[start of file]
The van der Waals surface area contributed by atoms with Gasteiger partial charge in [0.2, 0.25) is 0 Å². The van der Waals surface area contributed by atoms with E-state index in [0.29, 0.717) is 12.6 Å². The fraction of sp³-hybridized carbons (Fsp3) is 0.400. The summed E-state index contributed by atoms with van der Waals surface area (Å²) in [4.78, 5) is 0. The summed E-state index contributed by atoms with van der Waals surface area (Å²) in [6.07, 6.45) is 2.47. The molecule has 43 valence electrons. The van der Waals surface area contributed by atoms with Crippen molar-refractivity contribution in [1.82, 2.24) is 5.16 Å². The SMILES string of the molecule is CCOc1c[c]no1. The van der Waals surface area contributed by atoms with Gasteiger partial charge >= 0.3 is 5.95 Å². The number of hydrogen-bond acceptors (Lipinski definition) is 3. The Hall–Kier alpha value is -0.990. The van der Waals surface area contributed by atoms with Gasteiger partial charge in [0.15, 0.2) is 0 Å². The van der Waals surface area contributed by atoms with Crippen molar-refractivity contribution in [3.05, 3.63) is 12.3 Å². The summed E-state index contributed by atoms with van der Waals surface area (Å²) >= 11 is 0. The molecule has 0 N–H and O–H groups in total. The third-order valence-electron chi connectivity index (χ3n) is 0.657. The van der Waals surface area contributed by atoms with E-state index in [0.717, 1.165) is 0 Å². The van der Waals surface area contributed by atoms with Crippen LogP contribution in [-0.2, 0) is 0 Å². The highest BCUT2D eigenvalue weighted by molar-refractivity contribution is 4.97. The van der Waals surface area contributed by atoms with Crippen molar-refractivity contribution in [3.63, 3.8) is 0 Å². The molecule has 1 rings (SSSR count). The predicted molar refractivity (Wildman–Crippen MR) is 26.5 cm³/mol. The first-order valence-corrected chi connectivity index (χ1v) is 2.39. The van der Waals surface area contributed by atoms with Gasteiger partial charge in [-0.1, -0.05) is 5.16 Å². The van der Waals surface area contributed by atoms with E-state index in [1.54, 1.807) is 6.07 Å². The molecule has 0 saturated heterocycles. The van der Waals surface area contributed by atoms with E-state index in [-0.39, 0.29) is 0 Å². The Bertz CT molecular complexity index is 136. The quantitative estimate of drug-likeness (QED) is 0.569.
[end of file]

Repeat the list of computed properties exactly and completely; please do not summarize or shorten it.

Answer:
The van der Waals surface area contributed by atoms with Gasteiger partial charge in [0.2, 0.25) is 0 Å². The van der Waals surface area contributed by atoms with E-state index in [0.29, 0.717) is 12.6 Å². The fraction of sp³-hybridized carbons (Fsp3) is 0.400. The summed E-state index contributed by atoms with van der Waals surface area (Å²) in [4.78, 5) is 0. The summed E-state index contributed by atoms with van der Waals surface area (Å²) in [6.07, 6.45) is 2.47. The molecule has 43 valence electrons. The van der Waals surface area contributed by atoms with Crippen molar-refractivity contribution in [1.82, 2.24) is 5.16 Å². The SMILES string of the molecule is CCOc1c[c]no1. The van der Waals surface area contributed by atoms with Gasteiger partial charge >= 0.3 is 5.95 Å². The number of hydrogen-bond acceptors (Lipinski definition) is 3. The Hall–Kier alpha value is -0.990. The van der Waals surface area contributed by atoms with Gasteiger partial charge in [0.15, 0.2) is 0 Å². The van der Waals surface area contributed by atoms with Crippen molar-refractivity contribution in [3.05, 3.63) is 12.3 Å². The summed E-state index contributed by atoms with van der Waals surface area (Å²) >= 11 is 0. The molecule has 0 N–H and O–H groups in total. The third-order valence-electron chi connectivity index (χ3n) is 0.657. The van der Waals surface area contributed by atoms with E-state index in [0.717, 1.165) is 0 Å². The van der Waals surface area contributed by atoms with Crippen LogP contribution in [-0.2, 0) is 0 Å². The highest BCUT2D eigenvalue weighted by molar-refractivity contribution is 4.97. The van der Waals surface area contributed by atoms with Crippen molar-refractivity contribution in [3.63, 3.8) is 0 Å². The molecule has 1 rings (SSSR count). The predicted molar refractivity (Wildman–Crippen MR) is 26.5 cm³/mol. The first-order valence-corrected chi connectivity index (χ1v) is 2.39. The van der Waals surface area contributed by atoms with Gasteiger partial charge in [-0.1, -0.05) is 5.16 Å². The van der Waals surface area contributed by atoms with E-state index in [1.54, 1.807) is 6.07 Å². The molecule has 0 saturated heterocycles. The van der Waals surface area contributed by atoms with E-state index in [-0.39, 0.29) is 0 Å². The Bertz CT molecular complexity index is 136. The quantitative estimate of drug-likeness (QED) is 0.569.